As Philadelphia swelters under a relentless wave of dangerous daily heat, many sweaty, suffocating and stressed Philadelphians are forced on a desperate citywide hunt for locations, buses and subway trains to cool down in.
Philly’s not the only place where that’s happening. Such scenes are playing out in a number of major urban centers with large vulnerable populations without access to air conditioning.
As heat waves intensify, it’s become commonplace for cities to issue “Code Red” days in tandem with “Extreme Heat” warnings from forecasters. That’s followed by a now-normal routine of “cooling centers,” typically municipal-controlled public spaces with central air where residents can escape the hot weather and find reprieve under an AC vent or refresh next to a fan.
What we have now is not enough
Setting up a cooling center infrastructure during a pandemic, however, is clearly problematic these days. In response to this month’s heat wave, the City set up 10 cooling centers around Philly, which included some schools, libraries and parked SEPTA buses. Clearly, that is not enough—as this WHYY article noted last week, none of those centers are in Hunting Park, which may register temperatures up to 20 degrees higher than some other parts of the city, or in South Philly, where Point Breeze is a dangerous urban heat island.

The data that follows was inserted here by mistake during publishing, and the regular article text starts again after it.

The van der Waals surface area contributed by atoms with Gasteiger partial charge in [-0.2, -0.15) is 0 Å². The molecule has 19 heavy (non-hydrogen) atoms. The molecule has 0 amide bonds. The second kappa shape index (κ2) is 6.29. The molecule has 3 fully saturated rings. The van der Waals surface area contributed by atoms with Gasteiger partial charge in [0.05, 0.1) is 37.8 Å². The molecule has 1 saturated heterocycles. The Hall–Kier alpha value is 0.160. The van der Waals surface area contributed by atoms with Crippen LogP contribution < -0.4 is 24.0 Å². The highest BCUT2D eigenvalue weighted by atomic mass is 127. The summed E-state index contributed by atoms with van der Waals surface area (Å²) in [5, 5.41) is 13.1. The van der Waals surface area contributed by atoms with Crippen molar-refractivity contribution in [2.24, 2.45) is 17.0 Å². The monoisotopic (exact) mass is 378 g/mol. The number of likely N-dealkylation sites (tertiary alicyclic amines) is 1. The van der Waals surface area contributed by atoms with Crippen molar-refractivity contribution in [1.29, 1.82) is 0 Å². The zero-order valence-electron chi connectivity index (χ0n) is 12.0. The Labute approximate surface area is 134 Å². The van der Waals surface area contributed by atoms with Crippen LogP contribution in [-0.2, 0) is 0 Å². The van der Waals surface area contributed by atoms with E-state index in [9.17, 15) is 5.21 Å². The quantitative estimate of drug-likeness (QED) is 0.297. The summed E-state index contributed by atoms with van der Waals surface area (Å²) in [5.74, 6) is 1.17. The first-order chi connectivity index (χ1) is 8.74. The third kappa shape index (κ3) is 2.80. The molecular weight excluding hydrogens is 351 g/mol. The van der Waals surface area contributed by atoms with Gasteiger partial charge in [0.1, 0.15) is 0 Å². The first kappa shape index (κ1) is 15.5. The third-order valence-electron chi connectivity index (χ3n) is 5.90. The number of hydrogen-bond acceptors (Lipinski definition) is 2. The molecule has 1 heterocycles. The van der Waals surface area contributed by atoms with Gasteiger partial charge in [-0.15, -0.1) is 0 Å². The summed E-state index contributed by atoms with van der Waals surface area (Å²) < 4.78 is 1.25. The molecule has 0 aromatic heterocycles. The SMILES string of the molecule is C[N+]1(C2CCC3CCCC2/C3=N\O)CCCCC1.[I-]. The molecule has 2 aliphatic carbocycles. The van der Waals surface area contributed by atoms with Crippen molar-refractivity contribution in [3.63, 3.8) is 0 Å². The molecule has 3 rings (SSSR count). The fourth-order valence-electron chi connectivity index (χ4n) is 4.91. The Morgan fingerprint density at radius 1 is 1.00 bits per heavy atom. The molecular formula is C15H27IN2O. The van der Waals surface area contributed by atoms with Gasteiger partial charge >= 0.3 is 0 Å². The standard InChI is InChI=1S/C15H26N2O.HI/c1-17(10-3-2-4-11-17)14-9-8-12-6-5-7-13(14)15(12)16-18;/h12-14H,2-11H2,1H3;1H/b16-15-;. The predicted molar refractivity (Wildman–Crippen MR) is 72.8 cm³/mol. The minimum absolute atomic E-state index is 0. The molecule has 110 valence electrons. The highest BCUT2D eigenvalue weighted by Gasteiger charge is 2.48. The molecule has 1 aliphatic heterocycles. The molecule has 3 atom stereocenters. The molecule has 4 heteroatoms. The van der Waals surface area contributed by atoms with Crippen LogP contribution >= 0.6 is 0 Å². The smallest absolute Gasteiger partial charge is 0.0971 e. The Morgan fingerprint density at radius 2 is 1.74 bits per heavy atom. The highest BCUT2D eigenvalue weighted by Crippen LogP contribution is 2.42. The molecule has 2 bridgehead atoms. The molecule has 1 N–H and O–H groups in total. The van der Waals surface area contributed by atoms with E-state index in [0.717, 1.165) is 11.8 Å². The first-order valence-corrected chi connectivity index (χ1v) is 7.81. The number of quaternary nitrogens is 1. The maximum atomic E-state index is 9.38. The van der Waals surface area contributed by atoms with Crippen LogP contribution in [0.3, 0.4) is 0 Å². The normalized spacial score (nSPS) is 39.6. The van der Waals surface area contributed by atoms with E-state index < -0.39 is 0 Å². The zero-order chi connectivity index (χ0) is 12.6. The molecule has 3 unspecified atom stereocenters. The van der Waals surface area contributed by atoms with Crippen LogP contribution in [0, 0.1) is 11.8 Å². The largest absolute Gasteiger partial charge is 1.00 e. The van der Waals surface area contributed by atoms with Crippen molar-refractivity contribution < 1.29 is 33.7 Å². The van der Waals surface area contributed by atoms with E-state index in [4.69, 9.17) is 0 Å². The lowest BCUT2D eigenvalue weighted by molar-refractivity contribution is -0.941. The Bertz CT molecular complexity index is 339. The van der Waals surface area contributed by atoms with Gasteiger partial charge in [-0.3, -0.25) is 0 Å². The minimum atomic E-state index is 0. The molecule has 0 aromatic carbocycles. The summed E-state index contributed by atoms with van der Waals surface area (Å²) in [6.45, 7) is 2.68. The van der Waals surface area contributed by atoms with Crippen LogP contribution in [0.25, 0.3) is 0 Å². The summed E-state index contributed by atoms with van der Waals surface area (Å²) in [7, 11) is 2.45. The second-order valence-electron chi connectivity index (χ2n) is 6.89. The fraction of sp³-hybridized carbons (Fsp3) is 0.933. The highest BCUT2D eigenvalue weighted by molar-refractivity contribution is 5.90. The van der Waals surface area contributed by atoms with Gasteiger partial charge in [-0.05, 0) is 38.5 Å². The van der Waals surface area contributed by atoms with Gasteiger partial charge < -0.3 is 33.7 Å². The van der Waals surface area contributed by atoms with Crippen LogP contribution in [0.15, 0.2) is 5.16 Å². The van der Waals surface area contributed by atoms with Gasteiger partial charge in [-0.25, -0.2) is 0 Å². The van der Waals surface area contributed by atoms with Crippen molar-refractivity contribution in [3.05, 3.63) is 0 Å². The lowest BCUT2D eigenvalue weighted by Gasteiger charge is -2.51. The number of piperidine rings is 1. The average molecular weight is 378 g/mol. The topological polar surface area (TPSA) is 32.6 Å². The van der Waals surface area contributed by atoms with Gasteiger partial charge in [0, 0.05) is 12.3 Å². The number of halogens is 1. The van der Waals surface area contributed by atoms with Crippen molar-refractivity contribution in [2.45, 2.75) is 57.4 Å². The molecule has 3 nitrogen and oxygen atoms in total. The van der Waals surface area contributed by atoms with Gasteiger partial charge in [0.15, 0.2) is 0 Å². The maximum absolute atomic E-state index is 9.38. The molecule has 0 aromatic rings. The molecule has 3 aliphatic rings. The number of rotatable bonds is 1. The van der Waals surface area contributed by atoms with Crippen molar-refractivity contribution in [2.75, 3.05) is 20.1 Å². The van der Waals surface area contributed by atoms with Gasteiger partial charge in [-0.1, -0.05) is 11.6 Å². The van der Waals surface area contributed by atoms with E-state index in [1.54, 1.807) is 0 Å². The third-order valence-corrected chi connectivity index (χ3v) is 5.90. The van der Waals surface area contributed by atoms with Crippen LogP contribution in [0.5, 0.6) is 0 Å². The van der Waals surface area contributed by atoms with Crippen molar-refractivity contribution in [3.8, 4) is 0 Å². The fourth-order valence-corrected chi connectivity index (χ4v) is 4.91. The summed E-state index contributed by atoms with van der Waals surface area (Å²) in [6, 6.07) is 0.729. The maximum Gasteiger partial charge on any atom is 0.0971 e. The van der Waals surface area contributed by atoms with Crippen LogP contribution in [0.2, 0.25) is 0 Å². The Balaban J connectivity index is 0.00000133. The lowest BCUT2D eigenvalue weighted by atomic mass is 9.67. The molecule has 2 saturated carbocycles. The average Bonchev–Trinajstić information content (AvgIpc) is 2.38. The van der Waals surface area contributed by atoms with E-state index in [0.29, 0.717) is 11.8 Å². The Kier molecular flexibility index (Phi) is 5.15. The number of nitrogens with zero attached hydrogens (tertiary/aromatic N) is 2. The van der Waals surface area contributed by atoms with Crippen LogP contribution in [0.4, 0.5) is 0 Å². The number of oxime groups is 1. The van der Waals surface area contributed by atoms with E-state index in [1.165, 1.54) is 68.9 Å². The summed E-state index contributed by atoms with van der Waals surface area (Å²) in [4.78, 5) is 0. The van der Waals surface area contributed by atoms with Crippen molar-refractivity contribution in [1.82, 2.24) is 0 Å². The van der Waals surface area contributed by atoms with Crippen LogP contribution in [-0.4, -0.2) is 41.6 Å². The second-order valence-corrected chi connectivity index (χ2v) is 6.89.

As the city’s director of sustainability, Christine Knapp, acknowledged during a recent episode WURD’s Reality Check: “We’re clearly not going to be able to do what we’ve done before.”
And, so, Philly’s most distressed residents must resort to doing it the usual Philly hard way: leaving their homes, in some cases dragging their kids along with them, in oppressive and life-threatening heat on an epic quest for a cool spot that they can sit in for a limited amount of time.
That might cool them down for an hour or two or three (if they’re lucky or don’t get thrown out), but it doesn’t resolve the larger issue of what they do when they go back to a home with no AC, baking in Philly’s notorious, pollution-caked urban heat island (now stinking courtesy of fewer trash pick-ups).
As someone who grew up in North Philly without AC in the hottest corner of the house, it’s not funny—and it’s not like you can be the iconic Mookie in ‘Do The Right Thing’ by taking cold showers during a break because that just runs up the water bill. Ice cubes won’t do much, either.